Ortiz continues to cherish All-Star Game appearances

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Ortiz continues to cherish All-Star Game appearances

KANSAS CITY -- After seven previous appearances, the All-Star Game is a familiar experience for David Ortiz. He's been part of winning teams and losing teams and his share of personal experiences.

Ortiz figured he would do the right thing Tuesday at Kauffman Stadium and come out of the game after one at-bat, giving playing time to Billy Butler, the host Kansas City Royals' lone representative.

American League manager Ron Washington had other ideas, though.

As the manager of the Texas Rangers, currently in the lead in the American League West and winners of the last two A.L. pennants, Washington had a selfish reason for wanting Ortiz to get more at-bats.

He wanted to win the 83rd annual All-Star Game, which would reward the Rangers with home field advantage in case they return to the World Series for a third straight October.

So the two compromised. Ortiz got two at-bats.

Against Matt Cain in the bottom of the second, Ortiz hit a fly ball to the warning track in left, just in front of the foul pole, which was caught by Ryan Braun.

Three innings later, he came up against lefty Clayton Kershaw and lined a single over shortstop Rafael Furcal's head to left. Ortiz then advanced to second on a single by Mike Napoili and to third on a groundout by Curtis Granderson. He was stranded at third, as the A.L. was blanked by the National League, 8-0.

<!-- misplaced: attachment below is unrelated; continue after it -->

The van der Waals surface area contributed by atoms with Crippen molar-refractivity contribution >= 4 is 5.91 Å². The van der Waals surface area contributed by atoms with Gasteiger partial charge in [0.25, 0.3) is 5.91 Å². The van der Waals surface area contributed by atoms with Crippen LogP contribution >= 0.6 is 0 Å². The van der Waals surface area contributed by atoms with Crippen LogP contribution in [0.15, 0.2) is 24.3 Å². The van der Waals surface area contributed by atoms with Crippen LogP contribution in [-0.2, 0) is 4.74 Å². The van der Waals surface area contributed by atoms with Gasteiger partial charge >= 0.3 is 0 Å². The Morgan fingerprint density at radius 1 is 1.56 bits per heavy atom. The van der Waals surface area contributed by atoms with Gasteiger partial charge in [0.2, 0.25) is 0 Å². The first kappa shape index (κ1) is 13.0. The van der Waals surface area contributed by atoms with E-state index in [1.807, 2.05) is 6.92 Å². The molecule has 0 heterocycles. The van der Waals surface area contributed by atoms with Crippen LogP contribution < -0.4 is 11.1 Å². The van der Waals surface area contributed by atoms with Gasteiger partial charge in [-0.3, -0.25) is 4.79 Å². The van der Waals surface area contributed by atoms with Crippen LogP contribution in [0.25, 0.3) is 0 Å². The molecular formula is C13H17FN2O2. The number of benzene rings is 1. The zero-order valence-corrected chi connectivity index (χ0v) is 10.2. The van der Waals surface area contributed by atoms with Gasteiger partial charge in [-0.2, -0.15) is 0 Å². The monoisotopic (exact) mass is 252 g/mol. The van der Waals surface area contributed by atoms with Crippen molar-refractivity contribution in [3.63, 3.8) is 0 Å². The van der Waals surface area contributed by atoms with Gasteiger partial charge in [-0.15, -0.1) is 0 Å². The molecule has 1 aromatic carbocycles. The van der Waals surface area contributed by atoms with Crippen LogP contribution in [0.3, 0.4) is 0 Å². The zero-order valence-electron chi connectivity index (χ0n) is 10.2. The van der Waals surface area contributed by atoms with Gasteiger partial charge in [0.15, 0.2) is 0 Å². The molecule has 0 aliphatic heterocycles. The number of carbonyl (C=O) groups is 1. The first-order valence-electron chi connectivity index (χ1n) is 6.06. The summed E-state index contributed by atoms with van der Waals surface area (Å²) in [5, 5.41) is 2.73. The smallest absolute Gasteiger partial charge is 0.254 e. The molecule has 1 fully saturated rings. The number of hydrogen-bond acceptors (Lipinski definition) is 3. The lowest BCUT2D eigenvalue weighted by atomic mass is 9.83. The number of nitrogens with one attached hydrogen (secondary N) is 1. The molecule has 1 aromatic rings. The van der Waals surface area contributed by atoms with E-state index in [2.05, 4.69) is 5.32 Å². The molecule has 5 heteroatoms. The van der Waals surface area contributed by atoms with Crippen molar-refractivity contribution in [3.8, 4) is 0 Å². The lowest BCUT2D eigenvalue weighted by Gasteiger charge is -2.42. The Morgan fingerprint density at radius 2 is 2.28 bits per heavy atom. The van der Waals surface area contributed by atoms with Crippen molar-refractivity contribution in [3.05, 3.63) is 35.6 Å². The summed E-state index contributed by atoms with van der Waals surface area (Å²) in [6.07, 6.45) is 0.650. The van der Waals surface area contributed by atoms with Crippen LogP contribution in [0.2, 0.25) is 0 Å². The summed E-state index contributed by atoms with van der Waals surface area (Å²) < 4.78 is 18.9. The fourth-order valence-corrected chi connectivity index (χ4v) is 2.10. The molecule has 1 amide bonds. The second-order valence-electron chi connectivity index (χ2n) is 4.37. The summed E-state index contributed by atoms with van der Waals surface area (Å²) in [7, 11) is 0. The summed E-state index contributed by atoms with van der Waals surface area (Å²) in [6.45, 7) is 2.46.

"It was good, like always," said Ortiz of the experience. "Those guys (in the N.L.) came out hot (with five runs in the first). But it was a good experience. You just make sure that the fans enjoy it and have a good time. It's always good to put on a good show for them.

"It's always a blessing to be part of the All-Star Game. Having the fans voting and having you come out, it's great. It's something that never gets old and I always look forward to."

After his second at-bat, Ortiz was glad to cede the stage to Butler, who was left off the American League Home Run Derby team by New York Yankees second baseman Robinson Cano, who served as the team captain.

Cano was booed mercilessly Monday night during the Derby.

"I think what everyone did to Robinson was kind of wrong, man," he said. "He wasn't trying to keep anybody out of the competition or anything like that. He went out and picked three guys to help him out to win and keep the title in the American League. Those guys that he picked (Jose Bautista, Prince Fielder and Mark Trumbo) were actually pretty good.

"It was a little rough, but everybody knows that Robinson is a Class A guy and he just wanted to make sure things go well in the All-Star Game for everybody."

While stopped at third base, Ortiz chatted with New York Mets third baseman David Wright and inquired about his contract status.

"I asked him, 'How many years you got left on your contract?' recalled Ortiz. "He said (he's eligible after next season). I said, 'Good luck to you. Hitting .351 . . . wow."

Asked if Wright returned the question about contracts, Ortiz laughed.

"Actually, no," said Ortiz. "He knows what's up with me."

Red Sox will re-assess Rodriguez's progress after rehab start

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Red Sox will re-assess Rodriguez's progress after rehab start

CHICAGO -- Eduardo Rodriguez's return to the Red Sox rotation is going to take a little while longer.

Rodriguez will make at least one more rehab start for Pawtucket Sunday before the Red Sox re-assess his progress.

There had been some thought that Rodriguez would need only two outings on his rehab assignment. But the decision was made Wednesday to give him at least one more.